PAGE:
Would you ever go out of your way to choose failure? No of course not, no one wants to fail. Failing feels bad and can make us doubt ourselves and what we’re capable of. No one wants to fail, but everyone does fail sometimes. Counter intuitive as it may seem people who have great success actually fail a lot, because it’s impossible to get to the top all in one go.
Not wanting to fail doesn’t mean we should fear failure or try to avoid it because once we do either of those things we create limits for ourselves. In an attempt to avoid failure we won’t strive as high as we want to, in a misguided belief that it’s better to be a success in a so-so playing field than a failure among the stars. But if you don’t strive for the best you can never know what your best can be.
Great benefit of failure
It’s all a matter of perception. Instead of thinking of failure as an end result, or a lack of success we need to reframe it as another stepping stone on the way to success. A pit stop for learning. A chance to re-group and do better. Nothing teaches us how to do something as well as doing it wrong, and learning from that. A failure means our next attempt will be stronger, more on point, better planned. If that attempt fails, it’s an opportunity to try again, with increased knowledge and skill.
Keep your attitude
A failure can only bring you down if you let it. You are the one in charge of your feelings and your perceptions. You can take the failure for what it is, an opportunity, or you can label it as an indication that you are not good enough and you should just stop trying right now and never bother trying anything again.
If you let it, failure will distort your perceptions about your abilities and your chances for success. Check out these 10 surprising facts about failure from Psychology Today.
In the words of Sun Tzu, “If you know your enemy and you know yourself you need not fear the results of a hundred battles.” Believe in your strengths and know that failure in no way diminishes your chances for success. Instead, see failure for what it is. An opportunity for learning and growth.
Failure keeps you sharp and strong
When a person succeeds immediately that success is easy to take for granted. That successful-off-the-bat person may only give 80% going forward because they have a sense of entitlement. When something comes easily it’s simply not perceived as highly as something that took more work, or struggle.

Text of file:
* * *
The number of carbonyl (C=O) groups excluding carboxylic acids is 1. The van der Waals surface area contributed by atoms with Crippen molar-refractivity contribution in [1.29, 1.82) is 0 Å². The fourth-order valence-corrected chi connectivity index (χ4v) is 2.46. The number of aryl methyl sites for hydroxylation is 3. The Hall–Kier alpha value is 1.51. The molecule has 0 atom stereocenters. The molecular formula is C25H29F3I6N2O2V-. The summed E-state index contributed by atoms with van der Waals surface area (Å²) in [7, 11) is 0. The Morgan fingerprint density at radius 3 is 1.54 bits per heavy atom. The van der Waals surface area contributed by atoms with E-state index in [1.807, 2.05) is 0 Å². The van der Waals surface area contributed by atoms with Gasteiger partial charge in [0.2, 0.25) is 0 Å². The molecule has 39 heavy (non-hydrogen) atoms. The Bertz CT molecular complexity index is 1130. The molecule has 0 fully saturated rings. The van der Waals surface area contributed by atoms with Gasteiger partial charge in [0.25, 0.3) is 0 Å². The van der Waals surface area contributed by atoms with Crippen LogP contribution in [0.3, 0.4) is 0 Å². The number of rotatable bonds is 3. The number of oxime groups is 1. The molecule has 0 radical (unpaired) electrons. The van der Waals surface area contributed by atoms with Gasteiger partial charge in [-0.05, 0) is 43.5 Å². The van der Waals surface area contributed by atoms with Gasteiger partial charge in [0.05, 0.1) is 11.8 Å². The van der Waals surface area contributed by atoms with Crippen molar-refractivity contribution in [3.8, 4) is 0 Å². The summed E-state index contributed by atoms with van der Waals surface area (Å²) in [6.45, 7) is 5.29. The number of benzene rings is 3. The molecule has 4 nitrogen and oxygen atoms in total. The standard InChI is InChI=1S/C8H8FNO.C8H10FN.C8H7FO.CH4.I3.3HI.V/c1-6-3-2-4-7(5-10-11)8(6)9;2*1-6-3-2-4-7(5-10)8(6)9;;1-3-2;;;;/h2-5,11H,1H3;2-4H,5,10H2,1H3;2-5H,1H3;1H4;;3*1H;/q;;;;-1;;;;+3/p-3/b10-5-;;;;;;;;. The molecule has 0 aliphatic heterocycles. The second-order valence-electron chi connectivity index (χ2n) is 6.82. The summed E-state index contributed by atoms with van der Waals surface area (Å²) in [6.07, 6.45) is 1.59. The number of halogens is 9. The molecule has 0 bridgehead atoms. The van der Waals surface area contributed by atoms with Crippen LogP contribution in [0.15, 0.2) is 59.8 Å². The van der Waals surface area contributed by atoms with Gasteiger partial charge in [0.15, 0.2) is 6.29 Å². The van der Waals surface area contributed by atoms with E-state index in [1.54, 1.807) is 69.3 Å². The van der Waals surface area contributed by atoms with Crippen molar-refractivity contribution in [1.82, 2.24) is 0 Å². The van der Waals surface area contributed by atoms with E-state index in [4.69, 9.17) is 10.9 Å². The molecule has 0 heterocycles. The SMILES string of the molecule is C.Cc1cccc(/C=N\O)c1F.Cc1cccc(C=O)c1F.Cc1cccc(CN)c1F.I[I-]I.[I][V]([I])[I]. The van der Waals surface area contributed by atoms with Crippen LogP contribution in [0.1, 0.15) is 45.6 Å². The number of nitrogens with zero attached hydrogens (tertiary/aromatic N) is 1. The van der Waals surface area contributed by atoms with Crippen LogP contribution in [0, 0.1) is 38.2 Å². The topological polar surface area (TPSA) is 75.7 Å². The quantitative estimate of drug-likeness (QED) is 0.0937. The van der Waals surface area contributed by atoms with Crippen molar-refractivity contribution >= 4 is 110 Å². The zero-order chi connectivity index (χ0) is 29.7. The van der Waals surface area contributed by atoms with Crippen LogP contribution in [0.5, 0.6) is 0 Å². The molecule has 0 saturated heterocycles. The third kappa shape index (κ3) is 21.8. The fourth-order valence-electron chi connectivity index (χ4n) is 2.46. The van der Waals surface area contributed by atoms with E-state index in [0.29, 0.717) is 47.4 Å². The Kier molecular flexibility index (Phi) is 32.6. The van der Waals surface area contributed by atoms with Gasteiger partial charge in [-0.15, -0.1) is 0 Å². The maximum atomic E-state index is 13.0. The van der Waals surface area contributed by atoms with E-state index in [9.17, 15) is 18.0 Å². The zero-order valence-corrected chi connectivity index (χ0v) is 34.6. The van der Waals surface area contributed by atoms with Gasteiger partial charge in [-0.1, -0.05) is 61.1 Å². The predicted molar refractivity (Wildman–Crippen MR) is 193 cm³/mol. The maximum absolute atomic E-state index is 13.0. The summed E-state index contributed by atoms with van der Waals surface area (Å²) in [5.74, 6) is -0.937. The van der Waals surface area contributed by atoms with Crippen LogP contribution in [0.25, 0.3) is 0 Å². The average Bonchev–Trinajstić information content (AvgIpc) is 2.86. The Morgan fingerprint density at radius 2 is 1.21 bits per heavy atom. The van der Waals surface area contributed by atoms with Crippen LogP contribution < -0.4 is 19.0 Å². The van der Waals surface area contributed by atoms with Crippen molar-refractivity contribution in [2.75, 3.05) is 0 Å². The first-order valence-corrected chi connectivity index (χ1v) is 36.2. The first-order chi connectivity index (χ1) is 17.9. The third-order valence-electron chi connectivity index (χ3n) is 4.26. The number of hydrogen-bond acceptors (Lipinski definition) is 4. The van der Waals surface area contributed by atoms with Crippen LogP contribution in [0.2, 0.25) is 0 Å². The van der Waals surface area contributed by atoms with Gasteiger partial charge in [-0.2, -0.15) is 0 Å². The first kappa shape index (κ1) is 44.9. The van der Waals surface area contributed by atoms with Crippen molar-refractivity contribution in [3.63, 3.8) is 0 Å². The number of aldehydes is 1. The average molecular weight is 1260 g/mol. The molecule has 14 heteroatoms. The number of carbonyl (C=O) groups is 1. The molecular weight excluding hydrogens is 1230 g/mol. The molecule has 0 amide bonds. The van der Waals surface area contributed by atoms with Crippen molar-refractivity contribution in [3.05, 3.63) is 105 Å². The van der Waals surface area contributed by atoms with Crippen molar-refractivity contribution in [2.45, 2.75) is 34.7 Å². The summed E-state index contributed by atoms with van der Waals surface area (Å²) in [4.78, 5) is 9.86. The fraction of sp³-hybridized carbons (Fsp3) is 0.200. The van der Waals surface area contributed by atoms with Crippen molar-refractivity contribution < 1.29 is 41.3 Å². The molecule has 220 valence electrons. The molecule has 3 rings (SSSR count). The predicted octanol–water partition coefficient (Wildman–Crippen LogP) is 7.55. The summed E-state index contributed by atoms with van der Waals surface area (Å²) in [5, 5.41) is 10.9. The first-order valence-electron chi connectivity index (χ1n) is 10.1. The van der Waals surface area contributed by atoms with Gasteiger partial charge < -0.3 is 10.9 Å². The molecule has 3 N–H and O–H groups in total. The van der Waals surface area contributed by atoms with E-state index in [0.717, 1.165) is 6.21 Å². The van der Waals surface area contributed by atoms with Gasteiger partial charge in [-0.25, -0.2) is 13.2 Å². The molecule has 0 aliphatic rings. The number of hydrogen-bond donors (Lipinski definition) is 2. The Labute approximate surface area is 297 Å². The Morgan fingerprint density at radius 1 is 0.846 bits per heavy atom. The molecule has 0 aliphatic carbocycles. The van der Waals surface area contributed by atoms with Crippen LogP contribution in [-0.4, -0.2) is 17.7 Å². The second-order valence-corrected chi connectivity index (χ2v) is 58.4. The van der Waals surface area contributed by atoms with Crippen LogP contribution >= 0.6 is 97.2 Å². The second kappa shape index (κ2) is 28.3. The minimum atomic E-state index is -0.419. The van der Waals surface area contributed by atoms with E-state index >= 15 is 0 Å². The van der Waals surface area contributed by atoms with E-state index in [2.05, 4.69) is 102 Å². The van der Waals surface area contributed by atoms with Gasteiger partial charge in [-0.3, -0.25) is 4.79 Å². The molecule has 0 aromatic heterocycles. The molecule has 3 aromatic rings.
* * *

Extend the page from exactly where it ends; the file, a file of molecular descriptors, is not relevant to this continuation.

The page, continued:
On the flip side, when someone fails once or twice or ten times on the way to success, that success, once reached is all the sweeter. Because that success means more, the person does more to protect it. They work harder going forward, they appreciate everyone that helped them along the way even more. They’re more apt to help the next person in line behind them with their struggles.
Failure opens your eyes to other possibilities
Aside from providing learning opportunities, failure also forces us to look at alternatives we may not have otherwise considered. If plan A doesn’t work but we’re serious about our success, then we’ll often start looking for other ways to achieve our end goal. Oftentimes those other ways turn out to be better or more efficient than our first choice, and we never would have come to them without that failure pushing us forward.
In the article, Lessons on Success: 3 Reasons Why Failing is Good Monster.com sums it up this way. “Success is good but failure is better.”
On the way to the monumental success she’s famous, JK Rowling describes herself as having failed to an epic degree. She says failure helps strip away the inessential and creates determination. She sums it up her feelings about failure this way: “The knowledge that you have emerged wiser and stronger from setbacks means that you are ever after secure in your ability to survive. You will never truly know yourself or the strength of your relationships until both have been tested by adversity.”